The decisions that lead to a crisis take years before the crisis event. In the words of Andrew Crockett (2000): “The received wisdom is that risk increases in recessions and falls in booms. In contrast, it may be more helpful to think of risk as increasing during upswings, as financial imbalances build up, and materializing in recessions.” This is in line with Minsky’ s notion of destabilizing stability and is verified empirically in Danielsson and others (2018), who find that low volatility predicts crises five to 10 years into the future. Policymakers therefore need to be able to identify risk-taking in as close to real time as possible, and take corrective actions. Otherwise, there is the risk of the policy initiative acting procyclically (see Danielsson and others 2016).


A major hindrance for stress testing is the availability of appropriate data. This is a common issue for both micro- and MaPSTs. However, since MaPSTs aim to capture direct and indirect sources of systemic risk amplification and how such amplification mechanisms change their structure, as well as the speed of risk propagation under shocks, data constraints are more restrictive for MaPSTs.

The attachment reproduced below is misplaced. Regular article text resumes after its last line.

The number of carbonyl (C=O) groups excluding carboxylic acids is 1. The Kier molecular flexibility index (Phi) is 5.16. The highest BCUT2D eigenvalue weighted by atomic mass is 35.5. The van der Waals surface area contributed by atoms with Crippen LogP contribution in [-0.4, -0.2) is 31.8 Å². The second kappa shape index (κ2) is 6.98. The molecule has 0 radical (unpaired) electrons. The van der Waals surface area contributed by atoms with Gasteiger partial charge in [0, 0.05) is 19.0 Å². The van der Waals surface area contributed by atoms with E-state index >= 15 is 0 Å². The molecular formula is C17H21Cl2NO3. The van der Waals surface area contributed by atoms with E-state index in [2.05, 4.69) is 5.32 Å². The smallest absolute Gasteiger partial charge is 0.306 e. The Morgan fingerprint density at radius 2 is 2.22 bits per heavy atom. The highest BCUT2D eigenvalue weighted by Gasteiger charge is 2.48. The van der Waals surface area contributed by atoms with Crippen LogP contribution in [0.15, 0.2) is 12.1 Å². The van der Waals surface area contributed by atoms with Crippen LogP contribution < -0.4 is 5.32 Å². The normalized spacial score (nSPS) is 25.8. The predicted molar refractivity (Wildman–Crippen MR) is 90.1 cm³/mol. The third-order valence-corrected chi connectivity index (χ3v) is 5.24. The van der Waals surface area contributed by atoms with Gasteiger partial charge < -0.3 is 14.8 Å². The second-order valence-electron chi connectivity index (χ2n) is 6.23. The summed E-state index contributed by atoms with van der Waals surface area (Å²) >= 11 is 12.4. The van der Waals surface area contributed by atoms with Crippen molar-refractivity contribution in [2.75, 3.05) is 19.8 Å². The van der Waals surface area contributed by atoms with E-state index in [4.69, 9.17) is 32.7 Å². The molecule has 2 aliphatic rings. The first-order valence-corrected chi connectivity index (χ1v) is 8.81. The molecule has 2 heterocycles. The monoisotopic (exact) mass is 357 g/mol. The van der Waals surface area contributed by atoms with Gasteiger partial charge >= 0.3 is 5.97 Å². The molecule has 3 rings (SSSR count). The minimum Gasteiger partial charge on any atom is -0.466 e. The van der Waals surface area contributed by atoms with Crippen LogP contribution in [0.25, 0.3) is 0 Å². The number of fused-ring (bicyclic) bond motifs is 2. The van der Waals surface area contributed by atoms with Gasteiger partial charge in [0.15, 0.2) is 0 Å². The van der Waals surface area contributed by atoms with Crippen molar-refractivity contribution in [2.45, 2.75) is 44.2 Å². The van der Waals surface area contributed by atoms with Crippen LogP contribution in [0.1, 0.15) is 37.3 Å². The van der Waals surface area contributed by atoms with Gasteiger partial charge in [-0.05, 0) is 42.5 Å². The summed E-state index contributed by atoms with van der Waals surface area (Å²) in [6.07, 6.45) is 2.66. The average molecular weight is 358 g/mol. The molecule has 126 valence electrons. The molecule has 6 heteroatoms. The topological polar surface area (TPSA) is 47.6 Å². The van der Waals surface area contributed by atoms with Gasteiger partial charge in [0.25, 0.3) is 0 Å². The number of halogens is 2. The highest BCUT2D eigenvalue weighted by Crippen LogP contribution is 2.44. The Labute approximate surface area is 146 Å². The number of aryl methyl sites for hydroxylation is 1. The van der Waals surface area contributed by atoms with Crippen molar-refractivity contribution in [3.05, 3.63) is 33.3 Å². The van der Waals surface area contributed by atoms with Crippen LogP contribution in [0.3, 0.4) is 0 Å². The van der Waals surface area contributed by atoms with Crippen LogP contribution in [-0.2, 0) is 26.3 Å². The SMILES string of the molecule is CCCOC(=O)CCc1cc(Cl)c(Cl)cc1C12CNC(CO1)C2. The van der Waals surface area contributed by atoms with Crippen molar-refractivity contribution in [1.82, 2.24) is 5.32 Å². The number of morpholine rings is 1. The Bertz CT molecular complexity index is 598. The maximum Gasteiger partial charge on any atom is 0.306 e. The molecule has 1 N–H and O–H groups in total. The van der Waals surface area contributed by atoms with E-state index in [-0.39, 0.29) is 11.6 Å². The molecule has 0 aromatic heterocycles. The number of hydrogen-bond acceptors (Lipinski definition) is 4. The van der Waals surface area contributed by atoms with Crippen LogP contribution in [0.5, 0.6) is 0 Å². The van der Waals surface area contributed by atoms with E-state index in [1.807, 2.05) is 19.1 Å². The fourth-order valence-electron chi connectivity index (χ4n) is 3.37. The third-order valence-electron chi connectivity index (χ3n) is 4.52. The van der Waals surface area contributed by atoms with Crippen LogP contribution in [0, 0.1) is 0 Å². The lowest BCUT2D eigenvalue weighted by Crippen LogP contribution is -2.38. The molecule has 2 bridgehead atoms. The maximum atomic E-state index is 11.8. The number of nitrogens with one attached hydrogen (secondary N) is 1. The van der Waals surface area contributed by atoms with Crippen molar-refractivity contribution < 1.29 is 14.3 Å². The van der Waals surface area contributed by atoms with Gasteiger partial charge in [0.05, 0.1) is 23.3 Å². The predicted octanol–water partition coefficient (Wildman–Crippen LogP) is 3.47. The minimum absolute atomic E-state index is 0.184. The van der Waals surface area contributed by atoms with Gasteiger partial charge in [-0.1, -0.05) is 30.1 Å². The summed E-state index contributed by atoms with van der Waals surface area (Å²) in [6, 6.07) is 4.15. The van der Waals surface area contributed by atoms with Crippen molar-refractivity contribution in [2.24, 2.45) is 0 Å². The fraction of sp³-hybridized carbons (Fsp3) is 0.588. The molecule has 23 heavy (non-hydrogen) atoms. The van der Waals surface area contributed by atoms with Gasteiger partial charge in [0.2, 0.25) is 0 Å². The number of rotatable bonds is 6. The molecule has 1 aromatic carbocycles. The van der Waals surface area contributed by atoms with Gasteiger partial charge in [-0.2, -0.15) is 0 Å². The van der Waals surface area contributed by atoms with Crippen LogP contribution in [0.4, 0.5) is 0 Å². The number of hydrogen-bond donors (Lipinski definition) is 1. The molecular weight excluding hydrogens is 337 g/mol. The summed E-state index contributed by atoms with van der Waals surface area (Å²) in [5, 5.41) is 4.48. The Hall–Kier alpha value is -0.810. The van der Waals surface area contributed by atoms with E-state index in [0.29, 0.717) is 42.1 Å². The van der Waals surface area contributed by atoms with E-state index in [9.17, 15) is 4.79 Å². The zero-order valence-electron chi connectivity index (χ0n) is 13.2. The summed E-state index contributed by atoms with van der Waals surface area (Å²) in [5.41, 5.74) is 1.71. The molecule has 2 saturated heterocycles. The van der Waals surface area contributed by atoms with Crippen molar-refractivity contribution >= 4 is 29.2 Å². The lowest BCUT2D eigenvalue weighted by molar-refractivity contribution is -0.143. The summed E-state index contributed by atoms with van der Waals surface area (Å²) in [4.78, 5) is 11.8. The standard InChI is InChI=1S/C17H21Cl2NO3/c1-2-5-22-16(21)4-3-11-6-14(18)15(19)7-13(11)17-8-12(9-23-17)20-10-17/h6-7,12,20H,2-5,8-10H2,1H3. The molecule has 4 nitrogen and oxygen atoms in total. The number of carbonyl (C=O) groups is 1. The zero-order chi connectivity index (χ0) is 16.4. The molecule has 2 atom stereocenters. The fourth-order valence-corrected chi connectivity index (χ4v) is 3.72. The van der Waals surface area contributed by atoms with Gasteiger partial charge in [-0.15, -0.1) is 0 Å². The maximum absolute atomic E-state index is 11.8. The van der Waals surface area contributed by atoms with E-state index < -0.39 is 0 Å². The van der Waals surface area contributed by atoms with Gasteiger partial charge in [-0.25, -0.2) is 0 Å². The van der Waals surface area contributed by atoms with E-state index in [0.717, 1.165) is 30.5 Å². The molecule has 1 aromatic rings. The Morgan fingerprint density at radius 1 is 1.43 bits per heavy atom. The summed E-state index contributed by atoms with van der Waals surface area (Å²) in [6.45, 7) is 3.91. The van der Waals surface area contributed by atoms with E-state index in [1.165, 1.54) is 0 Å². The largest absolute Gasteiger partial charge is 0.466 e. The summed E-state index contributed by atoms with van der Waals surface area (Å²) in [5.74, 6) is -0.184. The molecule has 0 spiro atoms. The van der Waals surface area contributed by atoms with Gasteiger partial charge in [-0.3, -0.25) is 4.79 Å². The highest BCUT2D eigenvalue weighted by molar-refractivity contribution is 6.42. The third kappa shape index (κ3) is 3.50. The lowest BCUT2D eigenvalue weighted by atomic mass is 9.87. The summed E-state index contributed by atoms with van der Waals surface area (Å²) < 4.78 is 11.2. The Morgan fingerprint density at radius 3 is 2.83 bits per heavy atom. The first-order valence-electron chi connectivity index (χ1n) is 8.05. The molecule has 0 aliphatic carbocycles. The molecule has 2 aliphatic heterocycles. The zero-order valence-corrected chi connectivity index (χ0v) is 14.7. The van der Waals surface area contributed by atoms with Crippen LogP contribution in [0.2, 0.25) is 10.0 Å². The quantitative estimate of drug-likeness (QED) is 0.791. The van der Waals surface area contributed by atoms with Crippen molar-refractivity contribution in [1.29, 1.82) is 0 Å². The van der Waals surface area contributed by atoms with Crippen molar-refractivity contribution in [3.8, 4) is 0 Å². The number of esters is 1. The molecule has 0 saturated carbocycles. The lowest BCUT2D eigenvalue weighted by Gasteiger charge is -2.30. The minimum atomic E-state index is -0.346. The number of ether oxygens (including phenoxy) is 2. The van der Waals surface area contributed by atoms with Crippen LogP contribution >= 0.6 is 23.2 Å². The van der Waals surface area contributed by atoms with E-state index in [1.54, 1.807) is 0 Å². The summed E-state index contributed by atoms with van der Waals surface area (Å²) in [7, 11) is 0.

• Direct contagion. A thorough analysis of direct contagion requires data on the exposure networks of financial institutions. The lack of such data—even for the core banking sector—has led to the use of alternative techniques such as network reconstruction (Upper and Worms 2004) or analyses of payments data (Furfine 2001). Some policy institutions have recently gained access to data on interbank loan exposures; however, data on other assets’ cross-exposures is usually non-existent or very costly to obtain. This is especially problematic when it comes to cross-border exposures, since data is collected nationally and often not made available for international analyses, thus preventing the mapping out of both sides of exposures. In most cases, only aggregate data on the interbank exposures of each bank to banks located in select countries are available for research on MaPSTs. Moreover, even data on interbank loan exposures have typically only covered the core domestic banking network. No satisfactory database has been developed to capture cross-exposures and the risky influence of nonbanking institutions.